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Omega Fatty Acid: Role on its Brain Developmental Activity

PUFAs in the n-3 and n-6 (omega-3 and omega-6) families play a number of important physiological roles as components of cell membranes, as signaling mediators, and as precursors of signaling mediators. The role of PUFAs, particularly n-3 PUFAs, in brain development is well established [1]. There is also increasing evidence that suboptimal levels of n-3 PUFAs, as a result of inadequate diet or metabolic deficiencies, appear to interact with genetic and environmental factors in the etiologies of a variety of neuropsychiatric disorders.PUFAs are important dietary fats containing more than one double bond, and are named according to the number of carbons they contain, the number of double bonds, and the position of the first double bond from the methyl end. Long- chain PUFAs, which are at least 20 carbons in length, have important functional roles as components of membrane phospholipids and as signaling molecules in all tissues including the brain.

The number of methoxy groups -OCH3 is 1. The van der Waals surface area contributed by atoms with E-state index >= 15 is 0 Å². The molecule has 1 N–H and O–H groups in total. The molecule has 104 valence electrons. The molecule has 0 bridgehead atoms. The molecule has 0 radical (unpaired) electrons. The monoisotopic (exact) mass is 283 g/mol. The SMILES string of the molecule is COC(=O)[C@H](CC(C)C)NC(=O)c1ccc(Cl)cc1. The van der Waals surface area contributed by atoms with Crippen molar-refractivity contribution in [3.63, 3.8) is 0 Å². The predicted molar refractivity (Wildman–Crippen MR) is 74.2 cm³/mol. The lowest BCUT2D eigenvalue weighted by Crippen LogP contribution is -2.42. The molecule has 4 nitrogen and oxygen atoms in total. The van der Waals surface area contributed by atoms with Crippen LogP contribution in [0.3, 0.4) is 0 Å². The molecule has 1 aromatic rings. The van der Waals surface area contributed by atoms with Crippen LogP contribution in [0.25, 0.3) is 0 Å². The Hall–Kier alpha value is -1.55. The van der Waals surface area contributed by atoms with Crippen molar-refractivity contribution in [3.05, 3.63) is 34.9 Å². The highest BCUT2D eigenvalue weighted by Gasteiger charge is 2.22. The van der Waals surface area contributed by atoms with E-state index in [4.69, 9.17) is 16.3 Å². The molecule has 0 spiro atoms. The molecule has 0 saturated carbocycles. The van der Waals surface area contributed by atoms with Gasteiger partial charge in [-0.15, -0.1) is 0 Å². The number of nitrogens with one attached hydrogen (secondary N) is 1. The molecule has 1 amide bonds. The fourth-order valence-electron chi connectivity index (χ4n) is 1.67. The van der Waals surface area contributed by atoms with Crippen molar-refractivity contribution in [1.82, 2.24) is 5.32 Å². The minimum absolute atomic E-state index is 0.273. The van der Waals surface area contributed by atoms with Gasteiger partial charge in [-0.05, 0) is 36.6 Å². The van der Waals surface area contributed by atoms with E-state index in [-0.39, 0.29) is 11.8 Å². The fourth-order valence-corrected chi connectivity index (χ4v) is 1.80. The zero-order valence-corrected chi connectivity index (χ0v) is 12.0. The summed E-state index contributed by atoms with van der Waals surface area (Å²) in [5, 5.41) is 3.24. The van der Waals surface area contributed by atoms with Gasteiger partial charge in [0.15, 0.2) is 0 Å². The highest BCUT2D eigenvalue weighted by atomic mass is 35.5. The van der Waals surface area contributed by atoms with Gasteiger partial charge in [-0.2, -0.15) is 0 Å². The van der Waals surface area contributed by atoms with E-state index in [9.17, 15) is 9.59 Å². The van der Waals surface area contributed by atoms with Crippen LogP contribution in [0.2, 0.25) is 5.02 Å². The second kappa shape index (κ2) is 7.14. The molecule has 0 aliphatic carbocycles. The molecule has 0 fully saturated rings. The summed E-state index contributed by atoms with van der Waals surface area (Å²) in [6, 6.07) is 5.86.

Author(s): Csaba Pleh

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